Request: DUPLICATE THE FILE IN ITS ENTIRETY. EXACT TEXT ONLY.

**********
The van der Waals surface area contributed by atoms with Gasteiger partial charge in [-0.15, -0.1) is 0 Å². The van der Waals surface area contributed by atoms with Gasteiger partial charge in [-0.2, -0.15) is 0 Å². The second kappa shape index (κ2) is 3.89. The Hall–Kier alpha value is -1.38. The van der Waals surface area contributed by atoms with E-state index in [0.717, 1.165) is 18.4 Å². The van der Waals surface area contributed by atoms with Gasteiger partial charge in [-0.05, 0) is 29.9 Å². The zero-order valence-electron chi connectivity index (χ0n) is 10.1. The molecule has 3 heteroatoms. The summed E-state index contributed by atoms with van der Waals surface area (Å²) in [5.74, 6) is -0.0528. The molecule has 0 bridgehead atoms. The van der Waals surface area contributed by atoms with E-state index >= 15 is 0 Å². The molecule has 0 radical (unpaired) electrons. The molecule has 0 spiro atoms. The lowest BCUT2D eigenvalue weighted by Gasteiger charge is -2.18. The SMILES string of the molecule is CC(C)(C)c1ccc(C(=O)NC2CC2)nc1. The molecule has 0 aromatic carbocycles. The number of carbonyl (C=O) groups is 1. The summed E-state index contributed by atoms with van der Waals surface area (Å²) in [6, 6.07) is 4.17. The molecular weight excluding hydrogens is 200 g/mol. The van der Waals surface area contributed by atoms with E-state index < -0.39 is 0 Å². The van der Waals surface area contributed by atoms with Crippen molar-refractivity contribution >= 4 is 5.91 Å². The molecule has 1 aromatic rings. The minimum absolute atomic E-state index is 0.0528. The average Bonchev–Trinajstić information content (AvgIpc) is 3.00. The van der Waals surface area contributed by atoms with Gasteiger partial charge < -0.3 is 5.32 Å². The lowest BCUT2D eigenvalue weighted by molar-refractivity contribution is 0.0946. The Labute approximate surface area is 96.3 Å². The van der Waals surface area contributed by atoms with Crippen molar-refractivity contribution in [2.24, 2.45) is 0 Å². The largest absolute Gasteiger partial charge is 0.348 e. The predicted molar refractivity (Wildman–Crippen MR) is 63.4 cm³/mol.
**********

The van der Waals surface area contributed by atoms with Gasteiger partial charge in [-0.15, -0.1) is 0 Å². The van der Waals surface area contributed by atoms with Gasteiger partial charge in [-0.2, -0.15) is 0 Å². The second kappa shape index (κ2) is 3.89. The Hall–Kier alpha value is -1.38. The van der Waals surface area contributed by atoms with E-state index in [0.717, 1.165) is 18.4 Å². The van der Waals surface area contributed by atoms with Gasteiger partial charge in [-0.05, 0) is 29.9 Å². The zero-order valence-electron chi connectivity index (χ0n) is 10.1. The molecule has 3 heteroatoms. The summed E-state index contributed by atoms with van der Waals surface area (Å²) in [5.74, 6) is -0.0528. The molecule has 0 bridgehead atoms. The van der Waals surface area contributed by atoms with E-state index >= 15 is 0 Å². The molecule has 0 radical (unpaired) electrons. The molecule has 0 spiro atoms. The lowest BCUT2D eigenvalue weighted by Gasteiger charge is -2.18. The SMILES string of the molecule is CC(C)(C)c1ccc(C(=O)NC2CC2)nc1. The molecule has 0 aromatic carbocycles. The number of carbonyl (C=O) groups is 1. The summed E-state index contributed by atoms with van der Waals surface area (Å²) in [6, 6.07) is 4.17. The molecular weight excluding hydrogens is 200 g/mol. The van der Waals surface area contributed by atoms with E-state index < -0.39 is 0 Å². The van der Waals surface area contributed by atoms with Crippen molar-refractivity contribution >= 4 is 5.91 Å². The molecule has 1 aromatic rings. The minimum absolute atomic E-state index is 0.0528. The average Bonchev–Trinajstić information content (AvgIpc) is 3.00. The van der Waals surface area contributed by atoms with Gasteiger partial charge < -0.3 is 5.32 Å². The lowest BCUT2D eigenvalue weighted by molar-refractivity contribution is 0.0946. The Labute approximate surface area is 96.3 Å². The van der Waals surface area contributed by atoms with Crippen molar-refractivity contribution in [2.24, 2.45) is 0 Å². The largest absolute Gasteiger partial charge is 0.348 e. The predicted molar refractivity (Wildman–Crippen MR) is 63.4 cm³/mol.